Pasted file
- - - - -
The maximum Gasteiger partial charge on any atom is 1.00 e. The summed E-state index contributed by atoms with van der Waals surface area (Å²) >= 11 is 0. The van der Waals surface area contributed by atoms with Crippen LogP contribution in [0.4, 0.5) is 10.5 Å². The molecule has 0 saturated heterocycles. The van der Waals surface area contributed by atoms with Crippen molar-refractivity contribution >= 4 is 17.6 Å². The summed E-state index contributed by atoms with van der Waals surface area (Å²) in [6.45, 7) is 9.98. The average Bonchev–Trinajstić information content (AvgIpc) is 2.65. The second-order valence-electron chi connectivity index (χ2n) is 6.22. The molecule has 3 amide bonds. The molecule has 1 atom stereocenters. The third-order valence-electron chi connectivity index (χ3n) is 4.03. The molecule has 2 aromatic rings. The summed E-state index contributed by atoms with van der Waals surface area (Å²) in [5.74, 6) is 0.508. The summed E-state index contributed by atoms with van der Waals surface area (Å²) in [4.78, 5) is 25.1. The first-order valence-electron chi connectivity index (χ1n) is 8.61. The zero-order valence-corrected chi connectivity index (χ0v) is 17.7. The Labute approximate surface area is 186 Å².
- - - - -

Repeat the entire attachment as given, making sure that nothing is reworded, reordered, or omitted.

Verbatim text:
The maximum Gasteiger partial charge on any atom is 1.00 e. The summed E-state index contributed by atoms with van der Waals surface area (Å²) >= 11 is 0. The van der Waals surface area contributed by atoms with Crippen LogP contribution in [0.4, 0.5) is 10.5 Å². The molecule has 0 saturated heterocycles. The van der Waals surface area contributed by atoms with Crippen molar-refractivity contribution >= 4 is 17.6 Å². The summed E-state index contributed by atoms with van der Waals surface area (Å²) in [6.45, 7) is 9.98. The average Bonchev–Trinajstić information content (AvgIpc) is 2.65. The second-order valence-electron chi connectivity index (χ2n) is 6.22. The molecule has 3 amide bonds. The molecule has 1 atom stereocenters. The third-order valence-electron chi connectivity index (χ3n) is 4.03. The molecule has 2 aromatic rings. The summed E-state index contributed by atoms with van der Waals surface area (Å²) in [5.74, 6) is 0.508. The summed E-state index contributed by atoms with van der Waals surface area (Å²) in [4.78, 5) is 25.1. The first-order valence-electron chi connectivity index (χ1n) is 8.61. The zero-order valence-corrected chi connectivity index (χ0v) is 17.7. The Labute approximate surface area is 186 Å².